Slogans and motherhood statements tells us absolutely nothing.

    Maybe Abbott believes, if he does not give us details, that means, we cannot call him out as a liar.

    Must say, it beats core and none core promises.

    As for the costings, it is clear, from what is coming out of the mouth of Hockey, he will have managed to muddied the waters so much,, anything he now releases will mean little.

    The truth is, no matter how clever, Abbott and Co believe they are, Treasury will quickly inform them, of what is achievable. They, like all governments, at the end of the day, will be relying on the data they gather.

    If they insist on doing it their way, as Morrison has said he will direct PS, the economy will quickly fall in a heap. Maybe that will save us in the long term.

    Maybe the Australian people need a short, sharp shock to bring them out of their stupor, they seem to be embroiled in,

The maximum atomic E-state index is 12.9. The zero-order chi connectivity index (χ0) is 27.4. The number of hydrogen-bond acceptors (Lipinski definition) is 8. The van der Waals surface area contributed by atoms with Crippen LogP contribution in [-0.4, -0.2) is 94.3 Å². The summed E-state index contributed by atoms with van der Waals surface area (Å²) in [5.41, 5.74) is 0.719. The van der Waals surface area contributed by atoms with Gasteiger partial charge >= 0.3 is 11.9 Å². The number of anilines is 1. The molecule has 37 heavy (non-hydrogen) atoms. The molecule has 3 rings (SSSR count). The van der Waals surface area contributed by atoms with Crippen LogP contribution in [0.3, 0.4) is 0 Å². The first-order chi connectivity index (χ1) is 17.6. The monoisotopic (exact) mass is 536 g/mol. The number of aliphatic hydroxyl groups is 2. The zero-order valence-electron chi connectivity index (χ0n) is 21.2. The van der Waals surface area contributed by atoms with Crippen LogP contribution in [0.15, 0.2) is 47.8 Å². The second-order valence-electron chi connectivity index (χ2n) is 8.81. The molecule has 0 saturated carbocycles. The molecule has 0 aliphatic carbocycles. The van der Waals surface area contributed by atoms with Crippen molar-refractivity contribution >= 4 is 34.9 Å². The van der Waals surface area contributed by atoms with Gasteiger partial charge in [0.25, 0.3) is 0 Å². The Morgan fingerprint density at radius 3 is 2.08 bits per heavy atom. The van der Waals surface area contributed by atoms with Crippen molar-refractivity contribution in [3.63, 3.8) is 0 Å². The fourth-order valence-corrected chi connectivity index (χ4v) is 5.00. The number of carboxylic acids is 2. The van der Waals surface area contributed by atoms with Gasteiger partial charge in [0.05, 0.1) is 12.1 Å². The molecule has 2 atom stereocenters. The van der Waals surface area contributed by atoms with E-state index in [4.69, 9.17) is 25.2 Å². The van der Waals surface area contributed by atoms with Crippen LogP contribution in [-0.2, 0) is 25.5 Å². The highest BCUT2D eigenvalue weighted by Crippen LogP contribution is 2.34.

I still believe that one cannot fool all the people all the time, which seem to be the case now.

  17. Dianna Art

    Thank you for this article. One of the best – certainly better than anything to be found in the MSM.

    Speaking of which, I can’t believe Abbott has a lead in the polls, still 3 weeks to go a long time in politics.

  18. Kaye Lee

    I wouldn’t worry too much about the polls Dianna. I live in one of the marginal seats that is in the news as do many of my family. I also own a small business here. There are 4 voters living in this house and between us we speak to a LOT of people in the electorate of all ages. My poll, which has a far greater sample size and allows people to answer as they please, says that what they are saying in the media is BS.

  19. diannaart

    Thank you, Kaye Lee, I needed that.

    I too live in a marginal seat, although you rarely hear about it – a bit of a well kept secret; used to be Liberal, since 2007 switched to Labor and can go either way this election. I don’t feel we residents are being courted nearly as much as, say, Western Sydney.

  20. salt

    joe hockey – a meat pie with eyes

  21. Kaye Lee

    As Age columnist Tim Soutphommasane presciently observed, ”class warfare” has become the catchcry of a new conservative political correctness.